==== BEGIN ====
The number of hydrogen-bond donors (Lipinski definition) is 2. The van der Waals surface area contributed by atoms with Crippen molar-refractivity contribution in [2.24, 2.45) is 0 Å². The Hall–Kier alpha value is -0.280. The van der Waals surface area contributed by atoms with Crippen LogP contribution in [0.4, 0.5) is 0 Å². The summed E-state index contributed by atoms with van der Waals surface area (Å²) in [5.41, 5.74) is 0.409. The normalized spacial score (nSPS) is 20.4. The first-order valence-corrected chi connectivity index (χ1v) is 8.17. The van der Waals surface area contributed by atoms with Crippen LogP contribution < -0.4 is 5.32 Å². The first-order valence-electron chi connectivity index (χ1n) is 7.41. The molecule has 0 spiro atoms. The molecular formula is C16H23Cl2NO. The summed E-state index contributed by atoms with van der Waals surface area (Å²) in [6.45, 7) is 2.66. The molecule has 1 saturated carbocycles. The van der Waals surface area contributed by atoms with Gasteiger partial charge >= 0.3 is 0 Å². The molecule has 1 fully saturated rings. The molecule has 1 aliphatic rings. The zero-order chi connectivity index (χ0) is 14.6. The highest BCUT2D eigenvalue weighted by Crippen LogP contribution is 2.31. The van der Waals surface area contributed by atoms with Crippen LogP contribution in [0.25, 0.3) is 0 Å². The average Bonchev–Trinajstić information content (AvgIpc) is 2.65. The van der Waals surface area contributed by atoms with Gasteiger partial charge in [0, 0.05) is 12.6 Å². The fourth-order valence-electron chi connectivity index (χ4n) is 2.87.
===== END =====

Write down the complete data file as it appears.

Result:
The number of hydrogen-bond donors (Lipinski definition) is 2. The van der Waals surface area contributed by atoms with Crippen molar-refractivity contribution in [2.24, 2.45) is 0 Å². The Hall–Kier alpha value is -0.280. The van der Waals surface area contributed by atoms with Crippen LogP contribution in [0.4, 0.5) is 0 Å². The summed E-state index contributed by atoms with van der Waals surface area (Å²) in [5.41, 5.74) is 0.409. The normalized spacial score (nSPS) is 20.4. The first-order valence-corrected chi connectivity index (χ1v) is 8.17. The van der Waals surface area contributed by atoms with Crippen LogP contribution < -0.4 is 5.32 Å². The first-order valence-electron chi connectivity index (χ1n) is 7.41. The molecule has 0 spiro atoms. The molecular formula is C16H23Cl2NO. The summed E-state index contributed by atoms with van der Waals surface area (Å²) in [6.45, 7) is 2.66. The molecule has 1 saturated carbocycles. The van der Waals surface area contributed by atoms with Gasteiger partial charge >= 0.3 is 0 Å². The molecule has 1 fully saturated rings. The molecule has 1 aliphatic rings. The zero-order chi connectivity index (χ0) is 14.6. The highest BCUT2D eigenvalue weighted by Crippen LogP contribution is 2.31. The van der Waals surface area contributed by atoms with Crippen LogP contribution in [0.25, 0.3) is 0 Å². The average Bonchev–Trinajstić information content (AvgIpc) is 2.65. The van der Waals surface area contributed by atoms with Gasteiger partial charge in [0, 0.05) is 12.6 Å². The fourth-order valence-electron chi connectivity index (χ4n) is 2.87.